On October 31 2017, exactly 500 years after Maarten Luther posted his 95 theses and 300 years after the former organ was rebuilt, the reconstructed baroque organ, built by Bernhardt Edskes, was inaugurated during the opening concert of the Schnitger Festival 2017. Directed by Ton Koopman, the Lutheran Bach Ensemble and organists Tymen Jan Bronda and Robert Koolstra excelled in a program with the cantata 'Ein feste Burg' (BWV 80) by Johann Sebastian Bach, a concerto by Joseph Haydn and more. In the following days the organ could be heard in multiple recitals, both solo and accompanying other instruments. The recitals drew considerable crowds and received much enthusiasm. The board of the foundation is very satisfied that all of our efforts sofar have led to this beautiful result.
The new baroque organ (click to enlarge).

A lost organ

In 1699 the famous organ builder Arp Schnitger of Hamburg, Germany, bestowed an organ upon 'his' Lutheran congregation in Groningen1. The instrument had two manual keyboards (great and positive). In 1717 the organ was extended with a free pedal - according to a plan prepared by Schnitger - to cater for the growth of the congregation. The work was carried out by Schnitger's local assistents Jannes Radeker and Rudolf Garrels. This instrument has sadly been decommissioned by the organ building firm of Petrus van Oeckelen and sons when they installed a new organ around 1896.

In 2001 special cantata services were reintroduced in the Lutheran Church of Groningen. As a result the Lutheran Bach Ensemble was founded in 2006. It aims to perform (Bach-)cantatas as faithfully as possible according to the historic traditions. The new baroque organ is extremely well suited for this purpose with its separate continuo keyboard that allows playing the organ from the position of choirmaster(-organist).


The reference point for the project was the situation of 1717, for practical purposes however with a Praestant 8' instead of a Praestant 4' as the 'sound foundation' of the organ. Archival research revealed the measurements and compass of the former instrument and also the surprisingly low pitch (the so-called 'Kammerton', stipulated in the contract with Garrels and Radeker). This pitch makes the organ ideal for accompanying baroque instruments. The original stop list was already well-known from a number of sources. Based on the dimensions and type (Hauptwerk - Brustwerk - Pedal) of the former organ, the Schnitger-organ of Pellworm was selected to provide a design for the facade. The assembly of the organ and its complete voicing were performed in the church between the end of april and the third week of October 2017. During this period a few modifications and enhancements were made to the original plans.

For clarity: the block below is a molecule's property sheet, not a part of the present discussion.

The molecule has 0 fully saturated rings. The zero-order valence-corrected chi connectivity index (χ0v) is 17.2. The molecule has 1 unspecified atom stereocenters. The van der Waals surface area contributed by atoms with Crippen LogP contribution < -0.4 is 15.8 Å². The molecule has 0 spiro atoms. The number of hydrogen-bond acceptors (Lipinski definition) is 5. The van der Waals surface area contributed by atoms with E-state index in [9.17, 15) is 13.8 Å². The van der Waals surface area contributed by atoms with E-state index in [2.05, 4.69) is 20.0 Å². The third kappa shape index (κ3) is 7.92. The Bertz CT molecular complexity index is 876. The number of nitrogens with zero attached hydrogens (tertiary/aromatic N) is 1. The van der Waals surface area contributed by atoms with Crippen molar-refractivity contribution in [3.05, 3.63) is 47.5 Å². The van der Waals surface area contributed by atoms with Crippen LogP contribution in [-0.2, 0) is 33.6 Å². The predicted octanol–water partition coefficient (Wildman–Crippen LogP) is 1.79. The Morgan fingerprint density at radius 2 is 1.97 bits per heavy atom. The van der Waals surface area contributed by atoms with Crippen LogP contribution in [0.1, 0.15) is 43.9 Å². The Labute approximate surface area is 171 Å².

The organ builder donated an extra stop, the Praestant 4' of the Brustwerk, financed from the estate of his brother, the late famous organ expert Cornelius H. Edskes. This stop enables a wealth of new registration possibilities and makes the Brustwerk plenum a worthy alternate of the Manual plenum.

Furthermore, it was decided to exchange the planned Vox Humana 8' of the Manual for a Fagot 16'. This was done for a number of reasons. In the first place, the organ already posseses an eight foot solo reed with the Dulcian 8' of the Brustwerk. Of course the Fagot 16' could also be used in that way, played an octave higher. Also the Vox Humana would be located at the back of the case close to some big ventilation holes in the wall. This would be less favourable for keeping this reed with its short resonators in tune. On the other hand, the Fagot 16' provides a lot of extras. It is a beautiful addition to the Manual plenum, lending it a 16-foot basis and extra sonority. It is also extremely valuable in the basso-continuo accompaniment for which the organ will be used a lot. A Fagot (or Dulcian) 16' fits very well in the sound concept of Arp Schnitger and he regularly built it in organs of comparable size (e.g. the neighbouring Pelstergastkerk organ from which the Fagot 16' served as a model, Cappel, Lüdingworth).